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Community Agricultural Programs & Urban Food Hubs

Greenhouses & Green Roofs

Camilo J. Vergara, photographer. Greenhouses, Recovery Park Farms. A neighbor commented "It is food over there. They sell it to Whole Foods or Eastern Market." Dubois St. at Kirby St. Detroit. 2018. Library of Congress Prints and Photographs Division.

If your urban agriculture project will be located in a seasonal climate and the project’s goal is to provide year-round produce, then a greenhouse is an ideal growing environment.

Planning for a new greenhouse requires a few considerations. The first one is proper site selection. If the greenhouse is too far away from the local labor pool, there won’t be enough workers to maintain and harvest the crops. To operate a greenhouse there must be easy access to water and electricity. Another consideration is how far the greenhouse will be from a viable market. Without customers there won’t be sales or profits. Labor pool size, access to utilities, and a sufficient number of viable customers are all important consideration for selecting a good site and ensuring a profitable greenhouse business.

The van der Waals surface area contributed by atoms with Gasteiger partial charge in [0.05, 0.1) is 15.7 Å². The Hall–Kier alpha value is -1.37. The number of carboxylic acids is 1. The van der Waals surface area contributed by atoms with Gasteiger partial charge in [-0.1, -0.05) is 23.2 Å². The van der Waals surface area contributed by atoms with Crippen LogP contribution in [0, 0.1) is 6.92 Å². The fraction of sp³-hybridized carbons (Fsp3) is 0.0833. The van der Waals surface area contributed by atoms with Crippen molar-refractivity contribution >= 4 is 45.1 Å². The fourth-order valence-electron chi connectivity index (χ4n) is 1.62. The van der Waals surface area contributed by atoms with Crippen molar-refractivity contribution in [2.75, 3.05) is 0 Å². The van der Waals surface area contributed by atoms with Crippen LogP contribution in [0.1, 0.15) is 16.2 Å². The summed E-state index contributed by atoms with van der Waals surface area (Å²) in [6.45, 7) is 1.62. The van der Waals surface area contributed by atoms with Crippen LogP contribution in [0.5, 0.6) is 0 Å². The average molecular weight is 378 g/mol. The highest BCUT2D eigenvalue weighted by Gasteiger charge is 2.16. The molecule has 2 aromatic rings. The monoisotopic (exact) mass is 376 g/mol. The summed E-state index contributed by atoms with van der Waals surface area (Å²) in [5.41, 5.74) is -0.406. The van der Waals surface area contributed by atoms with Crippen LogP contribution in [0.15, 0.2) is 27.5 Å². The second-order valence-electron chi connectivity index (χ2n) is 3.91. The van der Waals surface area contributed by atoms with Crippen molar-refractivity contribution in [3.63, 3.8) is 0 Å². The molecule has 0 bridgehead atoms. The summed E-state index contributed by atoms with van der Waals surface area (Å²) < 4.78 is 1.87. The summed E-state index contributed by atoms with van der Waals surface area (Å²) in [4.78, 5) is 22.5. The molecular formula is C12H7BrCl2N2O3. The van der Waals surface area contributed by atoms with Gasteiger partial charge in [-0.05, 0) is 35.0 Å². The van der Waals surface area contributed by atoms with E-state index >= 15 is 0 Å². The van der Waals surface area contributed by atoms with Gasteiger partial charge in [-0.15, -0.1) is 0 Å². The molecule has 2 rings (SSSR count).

While year-round crop production is one of the main advantages of a greenhouse, energy consumption is one of its disadvantages. It’s beyond the scope of this overview to discuss energy consumption.

The following web sites link to information related to greenhouses and green roofs.

Selected Books

The following materials link to fuller bibliographic information in the Library of Congress Online Catalog. Links to digital content are provided when available.